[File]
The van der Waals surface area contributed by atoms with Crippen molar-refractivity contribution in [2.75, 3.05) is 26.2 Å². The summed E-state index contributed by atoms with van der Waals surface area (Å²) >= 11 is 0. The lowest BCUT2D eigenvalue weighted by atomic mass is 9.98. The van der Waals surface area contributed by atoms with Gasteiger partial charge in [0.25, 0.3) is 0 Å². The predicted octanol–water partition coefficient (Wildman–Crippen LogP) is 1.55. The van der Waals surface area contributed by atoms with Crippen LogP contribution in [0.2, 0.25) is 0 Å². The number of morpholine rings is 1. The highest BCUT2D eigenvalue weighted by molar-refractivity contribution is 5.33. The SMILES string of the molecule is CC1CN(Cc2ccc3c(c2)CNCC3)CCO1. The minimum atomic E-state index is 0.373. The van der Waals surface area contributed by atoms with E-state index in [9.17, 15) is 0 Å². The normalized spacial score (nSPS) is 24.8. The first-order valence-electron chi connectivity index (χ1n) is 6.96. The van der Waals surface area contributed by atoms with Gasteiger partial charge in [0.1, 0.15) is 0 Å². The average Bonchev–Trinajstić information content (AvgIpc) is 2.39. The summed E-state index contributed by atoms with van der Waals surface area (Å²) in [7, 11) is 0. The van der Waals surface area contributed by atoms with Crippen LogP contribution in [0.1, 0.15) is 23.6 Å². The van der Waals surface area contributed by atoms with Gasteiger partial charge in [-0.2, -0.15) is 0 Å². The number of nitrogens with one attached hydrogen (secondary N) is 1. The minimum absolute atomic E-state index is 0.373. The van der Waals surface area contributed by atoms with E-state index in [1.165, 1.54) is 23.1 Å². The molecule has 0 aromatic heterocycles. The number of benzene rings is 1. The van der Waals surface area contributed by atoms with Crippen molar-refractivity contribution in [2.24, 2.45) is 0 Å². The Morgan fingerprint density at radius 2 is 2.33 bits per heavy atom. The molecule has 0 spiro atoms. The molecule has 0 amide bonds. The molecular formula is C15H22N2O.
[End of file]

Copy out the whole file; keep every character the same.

The van der Waals surface area contributed by atoms with Crippen molar-refractivity contribution in [2.75, 3.05) is 26.2 Å². The summed E-state index contributed by atoms with van der Waals surface area (Å²) >= 11 is 0. The lowest BCUT2D eigenvalue weighted by atomic mass is 9.98. The van der Waals surface area contributed by atoms with Gasteiger partial charge in [0.25, 0.3) is 0 Å². The predicted octanol–water partition coefficient (Wildman–Crippen LogP) is 1.55. The van der Waals surface area contributed by atoms with Crippen LogP contribution in [0.2, 0.25) is 0 Å². The number of morpholine rings is 1. The highest BCUT2D eigenvalue weighted by molar-refractivity contribution is 5.33. The SMILES string of the molecule is CC1CN(Cc2ccc3c(c2)CNCC3)CCO1. The minimum atomic E-state index is 0.373. The van der Waals surface area contributed by atoms with E-state index in [9.17, 15) is 0 Å². The normalized spacial score (nSPS) is 24.8. The first-order valence-electron chi connectivity index (χ1n) is 6.96. The van der Waals surface area contributed by atoms with Gasteiger partial charge in [0.1, 0.15) is 0 Å². The average Bonchev–Trinajstić information content (AvgIpc) is 2.39. The summed E-state index contributed by atoms with van der Waals surface area (Å²) in [7, 11) is 0. The van der Waals surface area contributed by atoms with Crippen LogP contribution in [0.1, 0.15) is 23.6 Å². The van der Waals surface area contributed by atoms with Gasteiger partial charge in [-0.2, -0.15) is 0 Å². The number of nitrogens with one attached hydrogen (secondary N) is 1. The minimum absolute atomic E-state index is 0.373. The van der Waals surface area contributed by atoms with E-state index in [1.165, 1.54) is 23.1 Å². The molecule has 0 aromatic heterocycles. The number of benzene rings is 1. The van der Waals surface area contributed by atoms with Crippen molar-refractivity contribution in [2.24, 2.45) is 0 Å². The Morgan fingerprint density at radius 2 is 2.33 bits per heavy atom. The molecule has 0 spiro atoms. The molecule has 0 amide bonds. The molecular formula is C15H22N2O.